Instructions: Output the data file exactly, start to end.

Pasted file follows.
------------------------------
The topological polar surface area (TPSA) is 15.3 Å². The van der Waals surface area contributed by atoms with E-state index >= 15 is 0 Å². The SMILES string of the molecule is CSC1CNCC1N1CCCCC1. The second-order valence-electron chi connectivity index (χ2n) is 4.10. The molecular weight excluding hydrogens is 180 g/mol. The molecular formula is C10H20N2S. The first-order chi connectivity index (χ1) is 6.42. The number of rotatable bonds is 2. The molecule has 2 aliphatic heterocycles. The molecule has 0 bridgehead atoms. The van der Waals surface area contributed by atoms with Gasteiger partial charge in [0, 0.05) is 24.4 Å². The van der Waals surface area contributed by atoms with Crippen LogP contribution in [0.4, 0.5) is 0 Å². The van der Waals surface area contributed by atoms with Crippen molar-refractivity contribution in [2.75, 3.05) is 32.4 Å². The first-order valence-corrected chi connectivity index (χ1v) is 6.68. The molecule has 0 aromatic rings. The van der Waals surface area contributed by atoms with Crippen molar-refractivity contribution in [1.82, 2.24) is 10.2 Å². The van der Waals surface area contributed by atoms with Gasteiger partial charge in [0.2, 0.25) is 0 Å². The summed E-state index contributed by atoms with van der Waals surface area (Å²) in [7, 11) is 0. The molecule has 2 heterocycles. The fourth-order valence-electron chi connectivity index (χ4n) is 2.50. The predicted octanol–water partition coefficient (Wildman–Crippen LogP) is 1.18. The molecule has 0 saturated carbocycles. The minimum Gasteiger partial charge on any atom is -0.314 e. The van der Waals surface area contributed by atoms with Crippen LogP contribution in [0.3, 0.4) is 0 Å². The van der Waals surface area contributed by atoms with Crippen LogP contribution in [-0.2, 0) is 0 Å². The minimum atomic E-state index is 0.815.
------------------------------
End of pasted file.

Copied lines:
The topological polar surface area (TPSA) is 15.3 Å². The van der Waals surface area contributed by atoms with E-state index >= 15 is 0 Å². The SMILES string of the molecule is CSC1CNCC1N1CCCCC1. The second-order valence-electron chi connectivity index (χ2n) is 4.10. The molecular weight excluding hydrogens is 180 g/mol. The molecular formula is C10H20N2S. The first-order chi connectivity index (χ1) is 6.42. The number of rotatable bonds is 2. The molecule has 2 aliphatic heterocycles. The molecule has 0 bridgehead atoms. The van der Waals surface area contributed by atoms with Gasteiger partial charge in [0, 0.05) is 24.4 Å². The van der Waals surface area contributed by atoms with Crippen LogP contribution in [0.4, 0.5) is 0 Å². The van der Waals surface area contributed by atoms with Crippen molar-refractivity contribution in [2.75, 3.05) is 32.4 Å². The first-order valence-corrected chi connectivity index (χ1v) is 6.68. The molecule has 0 aromatic rings. The van der Waals surface area contributed by atoms with Crippen molar-refractivity contribution in [1.82, 2.24) is 10.2 Å². The van der Waals surface area contributed by atoms with Gasteiger partial charge in [0.2, 0.25) is 0 Å². The summed E-state index contributed by atoms with van der Waals surface area (Å²) in [7, 11) is 0. The molecule has 2 heterocycles. The fourth-order valence-electron chi connectivity index (χ4n) is 2.50. The predicted octanol–water partition coefficient (Wildman–Crippen LogP) is 1.18. The molecule has 0 saturated carbocycles. The minimum Gasteiger partial charge on any atom is -0.314 e. The van der Waals surface area contributed by atoms with Crippen LogP contribution in [0.3, 0.4) is 0 Å². The van der Waals surface area contributed by atoms with Crippen LogP contribution in [-0.2, 0) is 0 Å². The minimum atomic E-state index is 0.815.